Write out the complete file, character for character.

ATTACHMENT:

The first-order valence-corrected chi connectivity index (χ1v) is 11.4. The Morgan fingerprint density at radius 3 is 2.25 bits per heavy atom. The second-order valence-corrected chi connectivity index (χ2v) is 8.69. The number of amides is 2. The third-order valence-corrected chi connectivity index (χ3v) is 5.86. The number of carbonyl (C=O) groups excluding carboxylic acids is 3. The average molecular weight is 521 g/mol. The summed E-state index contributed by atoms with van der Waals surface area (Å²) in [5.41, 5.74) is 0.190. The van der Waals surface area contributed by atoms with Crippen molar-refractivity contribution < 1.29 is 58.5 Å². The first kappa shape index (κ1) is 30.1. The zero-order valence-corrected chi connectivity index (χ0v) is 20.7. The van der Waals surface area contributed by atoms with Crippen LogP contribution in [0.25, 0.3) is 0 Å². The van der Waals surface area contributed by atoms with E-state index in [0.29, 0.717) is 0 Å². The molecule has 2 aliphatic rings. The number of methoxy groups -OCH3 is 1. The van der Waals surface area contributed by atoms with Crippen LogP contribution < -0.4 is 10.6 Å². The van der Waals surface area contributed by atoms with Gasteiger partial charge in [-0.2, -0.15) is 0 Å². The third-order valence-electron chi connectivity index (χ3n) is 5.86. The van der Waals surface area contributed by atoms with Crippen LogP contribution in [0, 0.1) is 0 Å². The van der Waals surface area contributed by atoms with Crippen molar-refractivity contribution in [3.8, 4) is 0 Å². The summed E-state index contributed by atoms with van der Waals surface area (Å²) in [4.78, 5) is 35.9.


The first-order valence-corrected chi connectivity index (χ1v) is 11.4. The Morgan fingerprint density at radius 3 is 2.25 bits per heavy atom. The second-order valence-corrected chi connectivity index (χ2v) is 8.69. The number of amides is 2. The third-order valence-corrected chi connectivity index (χ3v) is 5.86. The number of carbonyl (C=O) groups excluding carboxylic acids is 3. The average molecular weight is 521 g/mol. The summed E-state index contributed by atoms with van der Waals surface area (Å²) in [5.41, 5.74) is 0.190. The van der Waals surface area contributed by atoms with Crippen molar-refractivity contribution < 1.29 is 58.5 Å². The first kappa shape index (κ1) is 30.1. The zero-order valence-corrected chi connectivity index (χ0v) is 20.7. The van der Waals surface area contributed by atoms with Crippen LogP contribution in [0.25, 0.3) is 0 Å². The van der Waals surface area contributed by atoms with E-state index in [0.29, 0.717) is 0 Å². The molecule has 2 aliphatic rings. The number of methoxy groups -OCH3 is 1. The van der Waals surface area contributed by atoms with Crippen LogP contribution < -0.4 is 10.6 Å². The van der Waals surface area contributed by atoms with Gasteiger partial charge in [-0.2, -0.15) is 0 Å². The third-order valence-electron chi connectivity index (χ3n) is 5.86. The van der Waals surface area contributed by atoms with Crippen LogP contribution in [0, 0.1) is 0 Å². The van der Waals surface area contributed by atoms with Crippen molar-refractivity contribution in [3.8, 4) is 0 Å². The summed E-state index contributed by atoms with van der Waals surface area (Å²) in [4.78, 5) is 35.9.